An applicant with a felony charge or selected misdemeanor charge(s), or an individual with a positive drug screening may be denied enrollment in nursing courses. The student must be free of any offenses that would potentially disqualify an individual from working in a healthcare environment (cf., Florida Statutes 456.0635, 435.04, and 316.193). Pursuant to Florida Statutes Section 456.0635, the Florida Board of Nursing shall refuse to issue a license, certification, or registration and shall refuse to admit a candidate for examination if the applicant has:
- Been convicted, plead guilty, or plead nolo contender (no contest) to a felony violation, regardless of adjudication, of Florida Statutes Chapters 409, 817, or 893; United States Code (USC) Title 21 Sections 801-970; or USC Title 42 Sections 1395-1396 unless the sentence and any probation or pleas ended more than 5-15 years prior to the application (specific required lengths are dependent upon the specific charge).
- Been terminated for cause from the Florida Medicaid Program, unless the applicant has been in good standing for the most recent five years.
- Been terminated for cause by any other State Medicaid Program or the Medicare Program, unless the termination was at least 20 years prior to the date of the application and the applicant has been in good standing with the program for the most recent five years.
Admission into the clinical portion of the Nursing Program is at the discretion of the program's clinical agencies, and these agencies may require more stringent limitations than those outlined above. An applicant who is not acceptable to the program's clinical agencies is denied enrollment in Nursing Program courses. Clinical facilities may require a student to provide a Social Security Number as well as a copy of the criminal history background report, immunization record, and other such data before accepting the individual for clinical experiences.
Note: Once admitted to the Nursing Program, there are program restrictions and requirements that must be met for the student to remain enrolled. Each admitted student should review the Associate in Science in Nursing Degree Program Policy Manual for details.
There are specific health requirements for admission and continued enrollment in the program. A student who does not already have the required immunizations is encouraged to get these early to avoid a large financial burden at the time of admission. The requirements are listed below. Failure to show appropriate documentation of these health requirements results in denial of admission or dismissal from the program:
- Tdap Vaccination (Tetanus, Diphtheria, and Pertussis): Once received, this immunization is good for 10 years. The student should make sure the vaccine received contains protection from Pertussis (i.e., whooping cough); a normal Tetanus immunization given to adults does not contain Pertussis. If a previous Tetanus immunization has been completed within the 10-year window and at least two years prior, the Tdap can be received. If a Tetanus shot has been received within the past two years, reimmunization with Tetanus containing Pertussis cannot be given. The student must contact the Nursing Program Director regarding special clinical restrictions in this situation.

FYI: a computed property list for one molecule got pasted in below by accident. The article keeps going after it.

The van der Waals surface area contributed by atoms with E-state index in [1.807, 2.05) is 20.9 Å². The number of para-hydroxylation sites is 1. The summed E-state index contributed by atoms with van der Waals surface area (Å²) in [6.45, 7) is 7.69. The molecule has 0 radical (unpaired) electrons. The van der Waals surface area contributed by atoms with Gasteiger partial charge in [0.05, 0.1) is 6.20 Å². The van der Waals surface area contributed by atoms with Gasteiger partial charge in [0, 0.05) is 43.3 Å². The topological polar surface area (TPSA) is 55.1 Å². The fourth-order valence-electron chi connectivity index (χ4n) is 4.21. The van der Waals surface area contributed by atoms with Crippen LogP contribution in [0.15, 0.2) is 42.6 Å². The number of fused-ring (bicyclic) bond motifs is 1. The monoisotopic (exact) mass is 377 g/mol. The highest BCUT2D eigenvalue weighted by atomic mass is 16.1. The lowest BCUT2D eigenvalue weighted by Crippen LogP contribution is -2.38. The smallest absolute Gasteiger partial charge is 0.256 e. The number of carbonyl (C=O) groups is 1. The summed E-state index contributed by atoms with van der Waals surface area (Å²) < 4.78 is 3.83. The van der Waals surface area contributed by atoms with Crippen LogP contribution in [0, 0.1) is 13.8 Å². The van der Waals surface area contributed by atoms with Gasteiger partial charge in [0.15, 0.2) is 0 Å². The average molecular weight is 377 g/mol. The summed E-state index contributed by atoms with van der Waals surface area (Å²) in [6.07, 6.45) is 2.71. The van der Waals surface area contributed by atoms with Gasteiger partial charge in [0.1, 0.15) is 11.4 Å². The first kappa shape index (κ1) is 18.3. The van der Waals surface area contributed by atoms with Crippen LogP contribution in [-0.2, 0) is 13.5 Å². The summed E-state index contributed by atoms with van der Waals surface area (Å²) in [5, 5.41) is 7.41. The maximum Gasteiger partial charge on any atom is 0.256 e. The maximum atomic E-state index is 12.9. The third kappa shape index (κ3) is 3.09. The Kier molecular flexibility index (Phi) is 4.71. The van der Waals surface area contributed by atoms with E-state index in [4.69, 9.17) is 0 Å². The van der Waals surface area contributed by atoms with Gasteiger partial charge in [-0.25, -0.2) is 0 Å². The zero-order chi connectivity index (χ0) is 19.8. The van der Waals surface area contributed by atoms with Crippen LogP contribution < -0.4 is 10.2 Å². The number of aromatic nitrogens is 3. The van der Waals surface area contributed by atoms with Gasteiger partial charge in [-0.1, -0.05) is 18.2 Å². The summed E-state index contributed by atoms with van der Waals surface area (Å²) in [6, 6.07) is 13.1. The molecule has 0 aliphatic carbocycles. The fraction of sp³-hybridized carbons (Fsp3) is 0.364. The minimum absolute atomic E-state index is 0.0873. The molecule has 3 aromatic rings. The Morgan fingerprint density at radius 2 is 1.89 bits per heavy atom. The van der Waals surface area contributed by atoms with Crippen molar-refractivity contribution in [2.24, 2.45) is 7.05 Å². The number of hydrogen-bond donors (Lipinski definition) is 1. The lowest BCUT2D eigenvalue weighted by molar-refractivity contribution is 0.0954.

- MMR Vaccination (Measles, Mumps, and Rubella): Any individual born before 1957 is required to have physician-documented evidence of disease or an MMR titer to verify immunity. Any individual born after 1957 must have documentation of having received MMR immunization (a two-step process), and if that cannot be verified, then the MMR titer must be done. If the titer is negative, the immunizations must be received. Once completed and immunity is verified, additional vaccinations or titers are not needed.
- PPD Tuberculosis Skin Test): If an individual has never had a PPD or if it has been more than a year since a PPD has been completed, the initial testing is a two-step process with two tests performed one to three weeks apart. After the initial two-step PPD, a single PPD is required annually. The student must always maintain a current PPD to be allowed to participate in clinical experiences. Individuals who have had a positive PPD must have documentation of a negative chest x-ray within the past year, followed by continued annual screening with completion of a Health Questionnaire provided by the Department.
- Hepatitis B Vaccination: This immunization is not required but is strongly encouraged. It is a three-step process. Following the third injection, a titer for Hepatitis B surface antibody is required to verify immunity. The titer is a one-time procedure. Because of the time required to complete the vaccination series, a student can complete a form declining this immunization to be compliant with the clinical requirements, while also pursuing the steps required to be immunized.
- Hepatitis B Surface Antigen: This is a titer which must be done no more than six months prior to admission. An individual who tests positive must meet with the Nursing Program Director to discuss any further requirements.
- Hepatitis C Titer: This test is required no more than six months prior to admission. This is a one-time procedure. Any individual who tests positive must meet with the Nursing Program Director to discuss any further requirements.
- Varicella Titer: This test is required and is a one-time procedure. If the titer is negative, a Varicella immunization is required.
- Influenza Vaccination: An influenza vaccination is required annually. This immunization is not done until a designated time during the year. Each student accepted for admission is given information as to when to get this immunization.
- Physical Examination: Completion of a health examination is required no more than six months prior to admission. The examination must be documented on the Nursing Program Physical Exam Form.